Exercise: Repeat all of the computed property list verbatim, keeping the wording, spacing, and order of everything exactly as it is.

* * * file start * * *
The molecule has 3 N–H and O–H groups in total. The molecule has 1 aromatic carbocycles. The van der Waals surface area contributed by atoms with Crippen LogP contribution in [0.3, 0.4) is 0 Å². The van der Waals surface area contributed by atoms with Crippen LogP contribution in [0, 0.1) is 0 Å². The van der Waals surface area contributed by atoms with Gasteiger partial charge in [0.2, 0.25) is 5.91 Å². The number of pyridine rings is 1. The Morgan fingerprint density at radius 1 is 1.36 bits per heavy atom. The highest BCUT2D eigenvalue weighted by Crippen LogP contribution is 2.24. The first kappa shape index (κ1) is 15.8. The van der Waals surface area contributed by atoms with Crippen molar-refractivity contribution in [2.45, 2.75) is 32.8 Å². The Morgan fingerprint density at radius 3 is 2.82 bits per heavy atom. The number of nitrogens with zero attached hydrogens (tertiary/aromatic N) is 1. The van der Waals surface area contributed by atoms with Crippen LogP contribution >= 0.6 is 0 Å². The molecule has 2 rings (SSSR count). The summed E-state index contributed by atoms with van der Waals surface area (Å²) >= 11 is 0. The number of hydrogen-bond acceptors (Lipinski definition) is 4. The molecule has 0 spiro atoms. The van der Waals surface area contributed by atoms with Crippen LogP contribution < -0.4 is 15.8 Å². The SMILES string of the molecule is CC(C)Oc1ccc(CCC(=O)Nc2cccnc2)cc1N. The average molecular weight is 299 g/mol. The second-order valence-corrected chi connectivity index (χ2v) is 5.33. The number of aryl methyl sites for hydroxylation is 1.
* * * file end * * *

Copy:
The molecule has 3 N–H and O–H groups in total. The molecule has 1 aromatic carbocycles. The van der Waals surface area contributed by atoms with Crippen LogP contribution in [0.3, 0.4) is 0 Å². The van der Waals surface area contributed by atoms with Crippen LogP contribution in [0, 0.1) is 0 Å². The van der Waals surface area contributed by atoms with Gasteiger partial charge in [0.2, 0.25) is 5.91 Å². The number of pyridine rings is 1. The Morgan fingerprint density at radius 1 is 1.36 bits per heavy atom. The highest BCUT2D eigenvalue weighted by Crippen LogP contribution is 2.24. The first kappa shape index (κ1) is 15.8. The van der Waals surface area contributed by atoms with Crippen molar-refractivity contribution in [2.45, 2.75) is 32.8 Å². The Morgan fingerprint density at radius 3 is 2.82 bits per heavy atom. The number of nitrogens with zero attached hydrogens (tertiary/aromatic N) is 1. The van der Waals surface area contributed by atoms with Crippen LogP contribution >= 0.6 is 0 Å². The molecule has 2 rings (SSSR count). The summed E-state index contributed by atoms with van der Waals surface area (Å²) >= 11 is 0. The number of hydrogen-bond acceptors (Lipinski definition) is 4. The molecule has 0 spiro atoms. The van der Waals surface area contributed by atoms with Crippen LogP contribution < -0.4 is 15.8 Å². The SMILES string of the molecule is CC(C)Oc1ccc(CCC(=O)Nc2cccnc2)cc1N. The average molecular weight is 299 g/mol. The second-order valence-corrected chi connectivity index (χ2v) is 5.33. The number of aryl methyl sites for hydroxylation is 1.